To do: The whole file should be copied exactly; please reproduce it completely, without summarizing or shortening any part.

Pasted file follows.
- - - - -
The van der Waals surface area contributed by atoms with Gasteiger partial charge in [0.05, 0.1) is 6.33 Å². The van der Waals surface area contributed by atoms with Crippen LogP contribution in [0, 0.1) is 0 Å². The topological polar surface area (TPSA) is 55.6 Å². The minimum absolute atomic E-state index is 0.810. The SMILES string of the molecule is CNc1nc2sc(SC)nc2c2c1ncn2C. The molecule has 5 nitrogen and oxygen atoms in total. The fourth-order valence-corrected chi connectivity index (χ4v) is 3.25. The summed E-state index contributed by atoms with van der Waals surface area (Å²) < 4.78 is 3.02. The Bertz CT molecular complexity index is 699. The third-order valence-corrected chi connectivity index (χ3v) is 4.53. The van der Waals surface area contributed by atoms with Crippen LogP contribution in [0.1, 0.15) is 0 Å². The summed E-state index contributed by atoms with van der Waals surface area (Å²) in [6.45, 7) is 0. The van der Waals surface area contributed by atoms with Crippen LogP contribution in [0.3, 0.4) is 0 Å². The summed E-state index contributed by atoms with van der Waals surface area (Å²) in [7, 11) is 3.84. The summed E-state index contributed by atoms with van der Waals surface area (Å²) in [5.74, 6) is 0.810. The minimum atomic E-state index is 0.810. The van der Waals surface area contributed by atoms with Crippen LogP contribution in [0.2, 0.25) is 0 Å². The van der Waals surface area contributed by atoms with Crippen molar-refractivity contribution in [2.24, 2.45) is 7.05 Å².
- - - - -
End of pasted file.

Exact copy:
The van der Waals surface area contributed by atoms with Gasteiger partial charge in [0.05, 0.1) is 6.33 Å². The van der Waals surface area contributed by atoms with Crippen LogP contribution in [0, 0.1) is 0 Å². The topological polar surface area (TPSA) is 55.6 Å². The minimum absolute atomic E-state index is 0.810. The SMILES string of the molecule is CNc1nc2sc(SC)nc2c2c1ncn2C. The molecule has 5 nitrogen and oxygen atoms in total. The fourth-order valence-corrected chi connectivity index (χ4v) is 3.25. The summed E-state index contributed by atoms with van der Waals surface area (Å²) < 4.78 is 3.02. The Bertz CT molecular complexity index is 699. The third-order valence-corrected chi connectivity index (χ3v) is 4.53. The van der Waals surface area contributed by atoms with Crippen LogP contribution in [0.1, 0.15) is 0 Å². The summed E-state index contributed by atoms with van der Waals surface area (Å²) in [6.45, 7) is 0. The van der Waals surface area contributed by atoms with Crippen LogP contribution in [0.3, 0.4) is 0 Å². The summed E-state index contributed by atoms with van der Waals surface area (Å²) in [7, 11) is 3.84. The summed E-state index contributed by atoms with van der Waals surface area (Å²) in [5.74, 6) is 0.810. The minimum atomic E-state index is 0.810. The van der Waals surface area contributed by atoms with Crippen LogP contribution in [0.2, 0.25) is 0 Å². The van der Waals surface area contributed by atoms with Crippen molar-refractivity contribution in [2.24, 2.45) is 7.05 Å².